A diverse set of radio production mechanisms makes the radio wavelengths a unique observational window into the universe. Radio emission can be produced by both quiescent and eruptive phenomena, e.g. flares and coronal mass ejections (CMEs). The morphology of the quiet Sun in radio depends on macroscopic MHD quantities, such as the density, the temperature and the magnetic field, and the type of the emission. Lee at al. (2009) showed that higher radio frequencies can probe stronger magnetic fields, as they penetrate deeper into solar atmospheric layers.
While there is a plethora of quiet Sun observations, observing radio loud CMEs is a rather difficult task as they become diffuse soon after the eruption. Only a handful of CMEs have been observed in low radio frequencies and only at the early stages of their evolution, e.g. Zucca et al. (2018). We developed and included in our wind and coronal simulations a radio synthetic imaging capability, which computes the radio intensity of a specific radio emission mechanism along the curved ray paths. We present the first results with this ray-tracing algorithm and compare them with solar low and high frequency observations.
Figure 1. Left: Synthesized Bremsstrahlung radiation as captured in our simulation at 17 GHz for CR2107 (centered at March 7, 2011). Right: March 7, 2011 Observations from Nobeyama at 17GHz with the overplotted contours corresponding to the simulation.
Our simulations are performed with the state-of-the-art code BATS-R-US van der Holst et al (2014), which provides a realistic description of the solar corona, wind and CMEs, calculating the plasma and magnetic field conditions in a time-dependent manner. For the radio synthetic images we implemented in BATS-R-US a ray tracing algorithm based on Benkevitch et al. (2010), which calculates the actual radio ray trajectories in space plasmas with well determined MHD plasma characteristics. For this study we focus on Bremsstrahlung emission, due to its dependance on the density and temperature which are provided by our MHD simulation. The solar corona is a highly non-uniform medium, which means that the refractive index is a strongly spatially varying quantity between media of different densities. For that reason the role of refraction is critical for locating in 3D space the locations and origins of different radio sources. Specifically, for each radio frequency there is a critical surface below which the ray cannot penetrate and which defines a magnified size of the solar surface. This is a well known property of radio observations.
We have validated and tested our algorithm by running a simulation for a dipolar solar magnetic field and recovering the expected radio flux as a function of frequency for the quiescent Sun (Zarka 2007).
Time-averaged over a solar rotation (synoptic) photospheric magnetic fields are used to drive our simulations. In this study, we simulated the quiet Sun during Carrington Rotation (CR) 2107. In Figure 1 we show the synthesized (left) and the Nobeyama Radioheliograph observed radio emission at 17 GHz. Our results are in good agreement with the observations.
We also simulated the CME event that took place on 7 March 2011 at 19:40. Figure 2 shows synthetic radio images of that event in 6 different frequencies. The results demonstrate that refraction is playing an important role with rays of higher frequencies probing stronger magnetic fields in active regions as they penetrate in layers closer to the photosphere. With increasing frequency the total radio flux is gradually dominated by the active regions, with the transition happening around the GHz frequencies. The CME morphology captured is in good qualitative agreement with the CME observed by Bastian et al. (2001). The dominant emission of that event was attributed to synchrotron emission, which is not accounted for here. However, the synchrotron emission strongly depends on the magnetic field, which is computed by our 3D MHD simulation in a self-consistent manner.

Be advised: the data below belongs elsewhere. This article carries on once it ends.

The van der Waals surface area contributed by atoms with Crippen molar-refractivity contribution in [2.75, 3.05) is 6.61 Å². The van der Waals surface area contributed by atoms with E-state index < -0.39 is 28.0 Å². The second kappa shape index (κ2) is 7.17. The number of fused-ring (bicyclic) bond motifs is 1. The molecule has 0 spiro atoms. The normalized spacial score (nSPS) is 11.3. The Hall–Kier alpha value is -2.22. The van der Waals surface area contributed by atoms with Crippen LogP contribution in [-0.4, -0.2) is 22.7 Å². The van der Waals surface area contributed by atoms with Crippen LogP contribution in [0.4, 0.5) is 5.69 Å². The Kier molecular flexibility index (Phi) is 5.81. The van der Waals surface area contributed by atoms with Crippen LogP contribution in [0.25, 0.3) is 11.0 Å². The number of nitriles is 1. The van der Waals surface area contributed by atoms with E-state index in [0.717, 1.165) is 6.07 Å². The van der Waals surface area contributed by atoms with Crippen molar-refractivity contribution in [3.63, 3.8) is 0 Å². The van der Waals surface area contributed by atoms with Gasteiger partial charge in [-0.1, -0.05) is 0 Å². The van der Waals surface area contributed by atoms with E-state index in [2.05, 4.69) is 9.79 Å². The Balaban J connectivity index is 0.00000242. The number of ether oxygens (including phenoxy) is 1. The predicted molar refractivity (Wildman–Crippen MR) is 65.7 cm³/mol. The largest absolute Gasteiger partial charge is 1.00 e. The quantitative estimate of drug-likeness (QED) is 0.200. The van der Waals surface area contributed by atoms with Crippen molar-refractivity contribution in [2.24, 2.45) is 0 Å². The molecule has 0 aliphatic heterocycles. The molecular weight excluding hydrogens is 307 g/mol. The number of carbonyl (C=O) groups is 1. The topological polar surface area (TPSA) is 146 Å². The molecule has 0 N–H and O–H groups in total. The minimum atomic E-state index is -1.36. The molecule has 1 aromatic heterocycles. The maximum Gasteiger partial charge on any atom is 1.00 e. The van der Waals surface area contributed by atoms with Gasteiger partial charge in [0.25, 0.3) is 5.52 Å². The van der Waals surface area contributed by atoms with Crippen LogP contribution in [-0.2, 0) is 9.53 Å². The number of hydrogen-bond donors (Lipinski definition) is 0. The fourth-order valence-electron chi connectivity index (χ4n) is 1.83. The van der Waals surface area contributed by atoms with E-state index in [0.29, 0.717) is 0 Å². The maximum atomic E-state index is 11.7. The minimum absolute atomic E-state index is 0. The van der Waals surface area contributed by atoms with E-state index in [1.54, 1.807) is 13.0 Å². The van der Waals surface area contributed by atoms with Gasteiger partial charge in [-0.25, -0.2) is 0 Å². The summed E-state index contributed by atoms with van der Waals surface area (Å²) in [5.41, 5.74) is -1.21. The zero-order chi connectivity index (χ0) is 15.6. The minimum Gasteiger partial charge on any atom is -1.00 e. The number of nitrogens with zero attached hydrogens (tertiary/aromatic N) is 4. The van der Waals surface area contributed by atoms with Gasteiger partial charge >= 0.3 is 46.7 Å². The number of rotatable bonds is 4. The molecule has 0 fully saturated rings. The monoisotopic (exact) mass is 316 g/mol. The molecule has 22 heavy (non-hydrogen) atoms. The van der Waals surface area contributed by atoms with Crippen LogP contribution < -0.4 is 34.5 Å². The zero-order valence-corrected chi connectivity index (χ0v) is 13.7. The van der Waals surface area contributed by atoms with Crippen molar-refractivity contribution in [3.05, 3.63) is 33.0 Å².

Figure 2. Bremsstrahlung multi-frequency radio synthetic views at 50 MHz, 100 MHz, 500 MHz, 1 GHz, 5 GHz and 10 GHz. Higher frequencies probe deeper into the solar atmosphere and capture the finer scales of the magnetic field such as ARs. The radio intensity of the solar disk and the CME is higher for higher frequencies
We have incorporated a synthetic radio capability in state-of-the-art 3D MHD solar corona simulations. The main focus of this study is the Bremsstrahlung emission, which depends on the density squared ($\rho^2$), similar to EUV and X-ray line dominated emission. The radio intensity of the Bremsstrahlung emission is computed along curved ray paths accounting for refraction. Our simulations captured the radio counterpart of EUV waves propagating toward the Sun due to the CME exhaust. This is the first time that refraction has been accounted for so systematically in a realistic solar corona through forward modeling in 3D.
This ray-tracing algorithm can provide guidance for the next generation radio missions. In the future, we plan to account for scattering, and include non thermal radio emission processes in our simulations in order to study the evolution of radio bursts. Recently, Cohen et al. (2018) used this algorithm to predict the detectability of exoplanets by quantifying the modulation of the stellar radio mission by an exoplanetary magnetosphere through a transit.
Full paper can be retrieved at: Moschou, S.-P.; et al.: 2018, ApJ, 867, 51
Bastian, T.; et al: 2001, ApJ, 558, L65
Benkevitch, L.; et al.: ArXiV
Cohen, O.; Moschou, S.-P.; et al.: 2018, AJ, 156, 202
Lee, J.; et al.: 2009, ApJ 510, 413
van der Holst, B.; et al.: 2014, ApJ, 782, 81
Zarka, P.: 2006, PlanSS, 55, 598
Zucca, P.; et al.: 2018, A&A, 615, 89
*Full list of authors: S.-P. Moschou, I. Sokolov, O. Cohen, J. J. Drake, D. Borovikov, J. C. Kasper, J. D. Alvarado-Gomez, & C. Garraffo